Monday, December 11, 2017

Know Your Profs: Chris Ayles marks hard for a reason

October 14, 2015 by Greg Pratt, managing editor

Know Your Profs is an ongoing series of profiles on the instructors at Camosun College.

Do you have an instructor that you want to see interviewed in the paper? Maybe you want to know more about one of your teachers, but you’re too busy, or shy, to ask? Email editor@nexusnewspaper.com and we’ll add your instructor to our list of teachers to talk to.

This issue we talked to environmental tech instructor Chris Ayles about his reputation as a picky marker, beard-growing, and the bad habits of dogs.

Camosun’s Chris Ayles (photo provided).

Camosun’s Chris Ayles (photo provided).

1: What do you teach and how long have you been a teacher at Camosun?

I teach geography, mainly within the Environmental Technology program, but also some University Transfer courses. This includes natural hazards, geomorphology, weather and climate, environmental geography, and a bunch of field skills, such as map and compass navigation and stream assessment. I have been here since spring 2002: over 13 years!

2: What do you personally get out of teaching?

I enjoy talking to students about geography! Geographers have a different way of seeing the world: not just as a backdrop for daily life, but as a living, functioning system. It’s very satisfying to help open students’ eyes to that.

3: What’s one thing you wish your students knew about you?

I seem to have a reputation as a picky marker, but it’s not because I’m mean.ĘPart of our job as instructors is to nurture students’ thinking, communication, and professionalism, and being a little tight with the marks stimulates progress there. But life would be easier if I just gave everybody an A.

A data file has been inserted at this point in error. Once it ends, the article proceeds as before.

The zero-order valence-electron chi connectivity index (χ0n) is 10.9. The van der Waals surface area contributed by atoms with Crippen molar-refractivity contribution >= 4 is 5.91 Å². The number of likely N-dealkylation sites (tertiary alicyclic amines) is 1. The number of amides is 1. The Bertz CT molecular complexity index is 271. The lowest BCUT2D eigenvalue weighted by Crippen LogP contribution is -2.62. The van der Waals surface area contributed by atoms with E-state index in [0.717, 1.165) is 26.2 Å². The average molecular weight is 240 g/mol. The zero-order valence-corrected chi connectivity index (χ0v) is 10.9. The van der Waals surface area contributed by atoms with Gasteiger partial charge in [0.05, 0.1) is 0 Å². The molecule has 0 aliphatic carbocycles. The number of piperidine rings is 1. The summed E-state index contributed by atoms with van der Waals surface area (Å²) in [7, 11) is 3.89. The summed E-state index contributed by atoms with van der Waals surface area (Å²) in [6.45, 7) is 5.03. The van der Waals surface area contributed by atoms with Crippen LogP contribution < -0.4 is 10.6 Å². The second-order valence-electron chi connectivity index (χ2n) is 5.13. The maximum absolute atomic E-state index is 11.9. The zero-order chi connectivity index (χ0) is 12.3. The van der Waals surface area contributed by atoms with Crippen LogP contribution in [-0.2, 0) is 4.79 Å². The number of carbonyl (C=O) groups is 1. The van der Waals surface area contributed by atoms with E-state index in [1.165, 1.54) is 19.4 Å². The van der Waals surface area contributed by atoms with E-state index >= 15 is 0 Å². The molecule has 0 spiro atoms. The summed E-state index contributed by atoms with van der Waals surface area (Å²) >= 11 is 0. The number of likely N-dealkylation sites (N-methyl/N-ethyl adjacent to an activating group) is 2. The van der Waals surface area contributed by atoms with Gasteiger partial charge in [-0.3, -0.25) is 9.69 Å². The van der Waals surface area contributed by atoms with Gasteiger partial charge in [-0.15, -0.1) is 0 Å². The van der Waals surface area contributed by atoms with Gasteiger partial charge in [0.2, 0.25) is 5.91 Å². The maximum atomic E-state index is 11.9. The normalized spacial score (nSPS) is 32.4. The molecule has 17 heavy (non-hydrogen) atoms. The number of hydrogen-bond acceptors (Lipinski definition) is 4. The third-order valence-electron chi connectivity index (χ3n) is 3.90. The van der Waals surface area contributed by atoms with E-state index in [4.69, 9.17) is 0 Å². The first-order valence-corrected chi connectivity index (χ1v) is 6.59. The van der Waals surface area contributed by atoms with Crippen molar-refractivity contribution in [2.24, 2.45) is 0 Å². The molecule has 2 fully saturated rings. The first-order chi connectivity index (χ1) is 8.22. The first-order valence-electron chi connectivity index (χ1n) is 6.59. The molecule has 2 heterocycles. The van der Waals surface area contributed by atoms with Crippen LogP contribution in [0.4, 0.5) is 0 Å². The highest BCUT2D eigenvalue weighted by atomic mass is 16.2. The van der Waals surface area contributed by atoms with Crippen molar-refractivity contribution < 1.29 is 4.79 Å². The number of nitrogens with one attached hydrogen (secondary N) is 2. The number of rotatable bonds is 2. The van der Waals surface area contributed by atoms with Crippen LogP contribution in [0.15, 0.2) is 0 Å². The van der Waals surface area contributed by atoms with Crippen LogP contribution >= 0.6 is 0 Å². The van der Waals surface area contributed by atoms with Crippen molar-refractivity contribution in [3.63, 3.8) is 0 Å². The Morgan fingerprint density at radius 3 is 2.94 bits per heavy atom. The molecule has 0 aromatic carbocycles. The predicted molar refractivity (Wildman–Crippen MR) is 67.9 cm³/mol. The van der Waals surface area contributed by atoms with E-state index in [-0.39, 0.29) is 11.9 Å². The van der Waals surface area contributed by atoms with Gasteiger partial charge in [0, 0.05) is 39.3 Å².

4: What’s one thing you wish they didn’t know about you?

ET students who have been at field camp with me for a week know I can’t grow a good beard.

5: What’s the best thing that’s happened to you as a teacher here?

One year, the graduating class of ET students invited all their instructors out for dinner, and gave us thank-you cards and gifts (cans of near-beer; it’s an inside joke). It was really touching, and I still get a bit choked up thinking about it.

6: What’s the worst thing that’s ever happened to you as a teacher here?

I once got ejected at full speed from a motorboat driven by a student. Mostly, the bad stuff around here is just everyday bureaucratic annoyances. The classroom is an amazing cure for that.

7: What do you see in the future of postsecondary education?

Some people think that with the explosion of the internet, easy access to infinite information makes traditional education unnecessary. I’m not so sure, because it takes time, training, and guidance to become an effective independent learner. Also, education keeps getting less affordable, with budget cuts and tuition hikes putting colleges and students under a lot of financial pressure. I hope society and government re-awaken to the value of education.

8: What do you do to relax on the weekends?

Hanging out with my wife and two young boys is number one. I also try to squeeze in some kind of exercise: mountain biking, hiking, kayaking, or hockey, mainly.

9: What’s your favourite meal?

Takeout Indian curry.

10: What’s your biggest pet peeve?

My own tendency to procrastinate. Also dog shit in my front yard.

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